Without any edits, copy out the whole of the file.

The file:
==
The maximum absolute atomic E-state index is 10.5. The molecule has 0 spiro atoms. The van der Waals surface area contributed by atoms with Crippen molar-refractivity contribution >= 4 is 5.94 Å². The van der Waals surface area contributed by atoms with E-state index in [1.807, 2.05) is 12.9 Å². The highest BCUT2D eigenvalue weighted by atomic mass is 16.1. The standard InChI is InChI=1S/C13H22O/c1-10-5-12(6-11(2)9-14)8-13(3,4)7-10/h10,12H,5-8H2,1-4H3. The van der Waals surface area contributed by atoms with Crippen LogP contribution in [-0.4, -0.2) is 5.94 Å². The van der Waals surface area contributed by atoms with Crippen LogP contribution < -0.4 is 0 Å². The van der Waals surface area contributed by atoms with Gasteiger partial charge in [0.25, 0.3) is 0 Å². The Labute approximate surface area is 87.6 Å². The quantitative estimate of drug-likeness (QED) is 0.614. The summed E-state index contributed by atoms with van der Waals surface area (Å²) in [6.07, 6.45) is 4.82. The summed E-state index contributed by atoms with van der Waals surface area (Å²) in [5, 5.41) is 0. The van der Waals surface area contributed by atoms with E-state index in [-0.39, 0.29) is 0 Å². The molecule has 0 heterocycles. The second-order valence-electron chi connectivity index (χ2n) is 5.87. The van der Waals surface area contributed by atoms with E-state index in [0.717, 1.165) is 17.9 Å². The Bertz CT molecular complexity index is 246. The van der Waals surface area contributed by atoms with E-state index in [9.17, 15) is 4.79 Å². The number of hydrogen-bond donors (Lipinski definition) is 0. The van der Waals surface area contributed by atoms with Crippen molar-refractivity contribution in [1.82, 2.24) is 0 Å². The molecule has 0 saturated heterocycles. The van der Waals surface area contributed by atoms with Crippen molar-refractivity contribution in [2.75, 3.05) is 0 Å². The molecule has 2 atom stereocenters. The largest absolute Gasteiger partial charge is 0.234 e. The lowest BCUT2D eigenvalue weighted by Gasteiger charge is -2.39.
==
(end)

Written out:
The maximum absolute atomic E-state index is 10.5. The molecule has 0 spiro atoms. The van der Waals surface area contributed by atoms with Crippen molar-refractivity contribution >= 4 is 5.94 Å². The van der Waals surface area contributed by atoms with E-state index in [1.807, 2.05) is 12.9 Å². The highest BCUT2D eigenvalue weighted by atomic mass is 16.1. The standard InChI is InChI=1S/C13H22O/c1-10-5-12(6-11(2)9-14)8-13(3,4)7-10/h10,12H,5-8H2,1-4H3. The van der Waals surface area contributed by atoms with Crippen LogP contribution in [-0.4, -0.2) is 5.94 Å². The van der Waals surface area contributed by atoms with Crippen LogP contribution < -0.4 is 0 Å². The van der Waals surface area contributed by atoms with Gasteiger partial charge in [0.25, 0.3) is 0 Å². The Labute approximate surface area is 87.6 Å². The quantitative estimate of drug-likeness (QED) is 0.614. The summed E-state index contributed by atoms with van der Waals surface area (Å²) in [6.07, 6.45) is 4.82. The summed E-state index contributed by atoms with van der Waals surface area (Å²) in [5, 5.41) is 0. The van der Waals surface area contributed by atoms with E-state index in [-0.39, 0.29) is 0 Å². The molecule has 0 heterocycles. The second-order valence-electron chi connectivity index (χ2n) is 5.87. The van der Waals surface area contributed by atoms with E-state index in [0.717, 1.165) is 17.9 Å². The Bertz CT molecular complexity index is 246. The van der Waals surface area contributed by atoms with E-state index in [9.17, 15) is 4.79 Å². The number of hydrogen-bond donors (Lipinski definition) is 0. The van der Waals surface area contributed by atoms with Crippen molar-refractivity contribution in [1.82, 2.24) is 0 Å². The molecule has 0 saturated heterocycles. The van der Waals surface area contributed by atoms with Crippen molar-refractivity contribution in [2.75, 3.05) is 0 Å². The molecule has 2 atom stereocenters. The largest absolute Gasteiger partial charge is 0.234 e. The lowest BCUT2D eigenvalue weighted by Gasteiger charge is -2.39.